5. Scatter Plot A scatter plot is a diagram where each value in the data set is represented by a dot.
import matplotlib.pyplot as plt x = [5,7,8,7,2,17,2,9,4,11,12,9,6] y = [99,86,87,88,111,86,103,87,94,78,77,85,86] plt.scatter(x, y) plt.show()
The x-axis represents ages, and the y-axis represents speeds. What we can read from the diagram is that the two fastest cars were both 2 years old, and the slowest car was 12 years old.
6. Linear Regression
Regression : The term regression is used when you try to find the relationship between variables. In Machine Learning, and in statistical modeling, that relationship is used to predict the outcome of future events.
Linear Regression : Linear regression uses the relationship between the data-points to draw a straight line through all them. This line can be used to predict future values.
Python includes functions for determining a link between data points and drawing a linear regression line. Instead of going over the mathematic formula, we'll show you how to use these strategies. The x-axis indicates age, and the y-axis represents speed in the example below. We recorded the age and speed of 13 vehicles as they passed through a tollbooth. Let's see whether we can use the data we gathered in a linear regression:
x = [5,7,8,7,2,17,2,9,4,11,12,9,6] y = [99,86,87,88,111,86,103,87,94,78,77,85,86] slope, intercept, r, p, std_err = stats.linregress(x, y) def myfunc(x): return slope * x + intercept mymodel = list(map(myfunc, x)) plt.scatter(x, y) plt.plot(x, mymodel) plt.show()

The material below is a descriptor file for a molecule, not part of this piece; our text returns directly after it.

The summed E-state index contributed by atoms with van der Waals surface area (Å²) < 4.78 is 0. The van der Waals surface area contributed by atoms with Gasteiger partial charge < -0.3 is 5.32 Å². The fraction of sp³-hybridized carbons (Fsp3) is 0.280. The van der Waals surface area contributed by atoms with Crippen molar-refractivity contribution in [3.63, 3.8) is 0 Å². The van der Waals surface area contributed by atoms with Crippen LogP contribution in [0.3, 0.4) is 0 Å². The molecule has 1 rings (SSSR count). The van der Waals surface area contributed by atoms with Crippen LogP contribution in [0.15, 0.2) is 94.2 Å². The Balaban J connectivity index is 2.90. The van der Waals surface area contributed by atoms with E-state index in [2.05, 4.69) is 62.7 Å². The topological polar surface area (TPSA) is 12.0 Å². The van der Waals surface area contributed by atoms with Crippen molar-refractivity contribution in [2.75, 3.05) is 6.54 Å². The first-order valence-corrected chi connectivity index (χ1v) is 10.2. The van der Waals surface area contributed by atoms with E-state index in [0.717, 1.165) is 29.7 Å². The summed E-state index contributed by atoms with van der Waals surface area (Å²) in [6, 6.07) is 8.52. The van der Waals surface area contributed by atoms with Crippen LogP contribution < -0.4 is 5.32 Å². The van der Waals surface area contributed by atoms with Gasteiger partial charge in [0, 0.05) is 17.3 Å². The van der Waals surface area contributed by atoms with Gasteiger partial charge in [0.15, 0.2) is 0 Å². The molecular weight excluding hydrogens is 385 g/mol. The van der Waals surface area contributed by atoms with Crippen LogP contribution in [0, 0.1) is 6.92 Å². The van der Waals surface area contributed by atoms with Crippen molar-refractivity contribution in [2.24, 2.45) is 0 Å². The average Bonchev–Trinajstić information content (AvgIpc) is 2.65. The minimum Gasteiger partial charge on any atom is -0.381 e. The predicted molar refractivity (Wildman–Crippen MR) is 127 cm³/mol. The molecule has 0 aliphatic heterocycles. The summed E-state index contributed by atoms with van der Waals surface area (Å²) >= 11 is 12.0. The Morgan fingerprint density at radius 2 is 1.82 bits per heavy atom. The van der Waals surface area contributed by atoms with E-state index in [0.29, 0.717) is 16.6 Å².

7. Central limit theorem Assume we're taking a sample from a population with a finite mean and standard deviation (sigma). As the sample size grows, the sample's distribution tends to resemble that of a normal distribution.
It is evident from the graphs that as we keep on increasing the sample size from 1 to 100 the histogram tends to take the shape of a normal distribution.
8. Bayes’ theorem Naïve Bayes algorithms is a classification technique based on applying Bayes’ theorem with a strong assumption that all the predictors are independent to each other. In simple words, the assumption is that the presence of a feature in a class is independent to the presence of any other feature in the same class. For example, a phone may be considered as smart if it is having touch screen, internet facility, good camera etc. Though all these features are dependent on each other, they contribute independently to the probability of that the phone is a smart phone.
In Bayesian classification, the main interest is to find the posterior probabilities i.e. the probability of a label given some observed features. With the help of Bayes theorem,
Example Depending on our data set, we can choose any of the Naïve Bayes model explained above. Here, we are implementing Gaussian Naïve Bayes model in Python − We will start with required imports as follows
plt.scatter(X[:, 0], X[:, 1], c = y, s = 50, cmap = 'summer') lim = plt.axis() plt.scatter(Xnew[:, 0], Xnew[:, 1], c = ynew, s = 20, cmap = 'summer', alpha = 0.1) plt.axis(lim)